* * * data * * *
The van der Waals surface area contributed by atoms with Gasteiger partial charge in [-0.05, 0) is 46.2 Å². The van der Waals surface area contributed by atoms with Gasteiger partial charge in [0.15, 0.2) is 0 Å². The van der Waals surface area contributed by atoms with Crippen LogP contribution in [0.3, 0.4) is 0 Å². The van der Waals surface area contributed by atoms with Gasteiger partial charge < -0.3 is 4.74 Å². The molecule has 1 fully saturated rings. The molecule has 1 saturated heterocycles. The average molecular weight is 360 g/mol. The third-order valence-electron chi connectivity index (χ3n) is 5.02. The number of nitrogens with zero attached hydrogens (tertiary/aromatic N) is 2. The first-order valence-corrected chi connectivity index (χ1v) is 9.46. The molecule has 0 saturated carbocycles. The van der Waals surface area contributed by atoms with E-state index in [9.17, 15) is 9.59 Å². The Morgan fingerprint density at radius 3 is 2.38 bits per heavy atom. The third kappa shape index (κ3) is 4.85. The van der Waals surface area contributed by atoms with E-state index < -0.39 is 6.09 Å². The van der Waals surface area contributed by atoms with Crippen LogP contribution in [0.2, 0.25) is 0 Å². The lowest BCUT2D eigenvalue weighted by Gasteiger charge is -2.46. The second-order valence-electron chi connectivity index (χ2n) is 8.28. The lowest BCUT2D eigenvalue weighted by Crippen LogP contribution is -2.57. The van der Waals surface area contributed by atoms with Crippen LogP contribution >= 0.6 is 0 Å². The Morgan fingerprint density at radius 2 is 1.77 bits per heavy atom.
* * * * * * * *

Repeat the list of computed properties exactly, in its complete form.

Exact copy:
The van der Waals surface area contributed by atoms with Gasteiger partial charge in [-0.05, 0) is 46.2 Å². The van der Waals surface area contributed by atoms with Gasteiger partial charge in [0.15, 0.2) is 0 Å². The van der Waals surface area contributed by atoms with Crippen LogP contribution in [0.3, 0.4) is 0 Å². The van der Waals surface area contributed by atoms with Gasteiger partial charge < -0.3 is 4.74 Å². The molecule has 1 fully saturated rings. The molecule has 1 saturated heterocycles. The average molecular weight is 360 g/mol. The third-order valence-electron chi connectivity index (χ3n) is 5.02. The number of nitrogens with zero attached hydrogens (tertiary/aromatic N) is 2. The first-order valence-corrected chi connectivity index (χ1v) is 9.46. The molecule has 0 saturated carbocycles. The van der Waals surface area contributed by atoms with E-state index in [9.17, 15) is 9.59 Å². The Morgan fingerprint density at radius 3 is 2.38 bits per heavy atom. The third kappa shape index (κ3) is 4.85. The van der Waals surface area contributed by atoms with E-state index < -0.39 is 6.09 Å². The van der Waals surface area contributed by atoms with Crippen LogP contribution in [0.2, 0.25) is 0 Å². The lowest BCUT2D eigenvalue weighted by Gasteiger charge is -2.46. The second-order valence-electron chi connectivity index (χ2n) is 8.28. The lowest BCUT2D eigenvalue weighted by Crippen LogP contribution is -2.57. The van der Waals surface area contributed by atoms with Crippen LogP contribution >= 0.6 is 0 Å². The Morgan fingerprint density at radius 2 is 1.77 bits per heavy atom.